It can be difficult to determine whether a drinker is abusing alcohol or addicted to alcohol – two different types of problem drinking. Alcohol abuse results in consequences or problems for the drinker as a result of drinking; someone who abuses alcohol may not yet be physically addicted to alcohol. In alcohol dependence (i.e., alcohol addiction), withdrawal symptoms appear when no alcohol has been ingested. Alcohol abusers are far more likely to become addicted to alcohol than the average temperate drinker.

Alcoholism is generally defined as having signs of physical addiction to alcohol and continuing to drink in the face of mounting problems with physical or mental health and accumulating issues with family, job, or social responsibilities.

Signs of Alcohol Abuse

-Problems at work or school because of drinking, such as tardiness, not showing up

-Engaging in risky behavior when drinking (e.g., driving while intoxicated, sexual promiscuity)

-After drinking, you cannot remember what happened while you were drinking (experiencing blackouts)

-Legal problems stemming from drinking (e.g., DUI/DWI, public intoxication, assault)

-Causing harm to yourself or others when drinking

-Drinking despite health problems caused or made worse by alcohol use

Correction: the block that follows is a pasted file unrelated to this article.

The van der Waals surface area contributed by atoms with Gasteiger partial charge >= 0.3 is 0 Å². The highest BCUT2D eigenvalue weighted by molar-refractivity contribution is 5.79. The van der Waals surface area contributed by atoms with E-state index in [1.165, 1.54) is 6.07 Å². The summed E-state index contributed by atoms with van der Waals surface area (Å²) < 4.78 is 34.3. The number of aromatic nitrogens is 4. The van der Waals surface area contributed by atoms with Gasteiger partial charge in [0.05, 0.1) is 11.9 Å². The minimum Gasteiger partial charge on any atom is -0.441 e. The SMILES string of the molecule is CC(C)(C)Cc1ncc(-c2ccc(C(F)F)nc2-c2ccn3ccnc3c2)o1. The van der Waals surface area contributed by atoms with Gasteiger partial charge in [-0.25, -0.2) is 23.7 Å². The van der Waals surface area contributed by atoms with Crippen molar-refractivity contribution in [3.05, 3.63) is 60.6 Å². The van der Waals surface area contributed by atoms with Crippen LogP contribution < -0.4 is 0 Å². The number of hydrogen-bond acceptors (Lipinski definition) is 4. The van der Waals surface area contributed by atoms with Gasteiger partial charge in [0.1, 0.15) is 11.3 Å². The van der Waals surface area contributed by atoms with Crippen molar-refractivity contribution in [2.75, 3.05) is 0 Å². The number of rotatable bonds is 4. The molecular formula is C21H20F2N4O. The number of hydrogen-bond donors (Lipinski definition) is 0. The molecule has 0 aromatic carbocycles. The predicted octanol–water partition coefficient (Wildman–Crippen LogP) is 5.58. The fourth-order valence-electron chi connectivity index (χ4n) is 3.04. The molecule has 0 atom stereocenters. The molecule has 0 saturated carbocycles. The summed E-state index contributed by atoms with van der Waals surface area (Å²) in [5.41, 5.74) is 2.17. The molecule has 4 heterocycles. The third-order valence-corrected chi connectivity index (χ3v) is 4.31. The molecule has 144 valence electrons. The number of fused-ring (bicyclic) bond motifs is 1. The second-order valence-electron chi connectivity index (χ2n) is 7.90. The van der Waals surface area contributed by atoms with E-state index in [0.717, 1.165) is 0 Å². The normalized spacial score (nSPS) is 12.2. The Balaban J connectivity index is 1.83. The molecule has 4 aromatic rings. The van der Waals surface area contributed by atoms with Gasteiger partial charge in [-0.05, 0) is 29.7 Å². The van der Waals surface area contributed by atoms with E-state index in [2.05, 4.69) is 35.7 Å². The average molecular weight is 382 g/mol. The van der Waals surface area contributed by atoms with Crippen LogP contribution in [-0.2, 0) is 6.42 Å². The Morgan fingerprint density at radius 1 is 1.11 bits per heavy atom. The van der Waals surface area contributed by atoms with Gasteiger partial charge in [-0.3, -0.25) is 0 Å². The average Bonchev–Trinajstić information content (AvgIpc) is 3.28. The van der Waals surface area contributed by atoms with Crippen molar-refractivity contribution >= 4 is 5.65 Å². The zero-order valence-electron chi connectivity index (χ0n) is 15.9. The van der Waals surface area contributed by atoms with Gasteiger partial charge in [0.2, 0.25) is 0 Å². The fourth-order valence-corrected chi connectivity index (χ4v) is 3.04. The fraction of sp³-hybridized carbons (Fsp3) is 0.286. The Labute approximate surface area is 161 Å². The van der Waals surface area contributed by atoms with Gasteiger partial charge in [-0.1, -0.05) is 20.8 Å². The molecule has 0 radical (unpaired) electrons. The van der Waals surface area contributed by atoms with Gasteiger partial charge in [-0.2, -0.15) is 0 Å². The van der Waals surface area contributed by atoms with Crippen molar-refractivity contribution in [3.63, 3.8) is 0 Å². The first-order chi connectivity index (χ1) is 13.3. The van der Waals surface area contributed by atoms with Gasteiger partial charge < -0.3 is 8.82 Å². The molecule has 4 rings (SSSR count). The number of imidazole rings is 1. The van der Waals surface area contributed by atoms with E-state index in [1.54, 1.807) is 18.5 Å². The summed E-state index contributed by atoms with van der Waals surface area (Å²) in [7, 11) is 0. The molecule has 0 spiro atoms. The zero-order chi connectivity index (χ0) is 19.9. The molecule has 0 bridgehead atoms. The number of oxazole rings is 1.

-Friends or family members worrying about your drinking

Signs of Alcohol Dependence (Alcohol Addiction)

-You cannot quit drinking and/or have lost control over how much you drink.

-You require more alcohol than before to get the same effect.

-Withdrawal symptoms start occurring when you stop drinking (e.g., feeling sick to your stomach, sweating, shakiness, insomnia, anxiety)

-The majority of your time is spent drinking and recovering from drinking.

-You have given up other activities in favor of drinking.

-You continue to drink despite knowing it is harming your relationships, causing health problems, etc.

Other Alcoholism Warning Signs

-Drinking in the morning, being drunk often for long periods of time, drinking alone

-Changing what you drink (e.g., switching from liquor to beer or wine) in an effort to drink less or prevent drunkenness

-Feeling guilt and remorse after drinking

-Making excuses for drinking or attempting to conceal your drinking, such as buying alcohol at different stores

-Worrying that you won’t get enough alcohol to last through the evening or weekend

-Showing physical signs of alcohol dependence (e.g., weight loss, a sore or upset stomach (gastritis), redness of the nose and cheeks, etc.)

Alcohol Withdrawal Symptoms

Alcoholic hallucinosis (hallucinations)


Anxietypanic attacks, generalized fear

Catatonia, stupor (acute loss of motor skills or, in some cases, constant hyperactive motor activity)

-Confusion, disorientation, decreased attention span

Delirium tremens (a.k.a. the DTs, the shakes)

Depersonalizationderealization (the external world and/or one’s life no longer seems real)

Depression, lethargy

Diaphoresis (sweating profusely for no apparent reason)

-Upset stomach, diarrhea, irregularity


-Headaches, migraines

Hypertension (high blood pressure)

Hyperthermia (fever)


-Irritability, restlessness, moodiness, agitation

-Nausea, vomiting, heartburn


REM rebound sleep (alcohol tends to supress REM sleep)

Seizures (can be fatal in extreme cases)

Tachycardia (rapid heartbeat), palpitations



How long do alcohol withdrawal symptoms last?

Resources: Alcoholism, Alcohol Addiction, Alcohol Abuse


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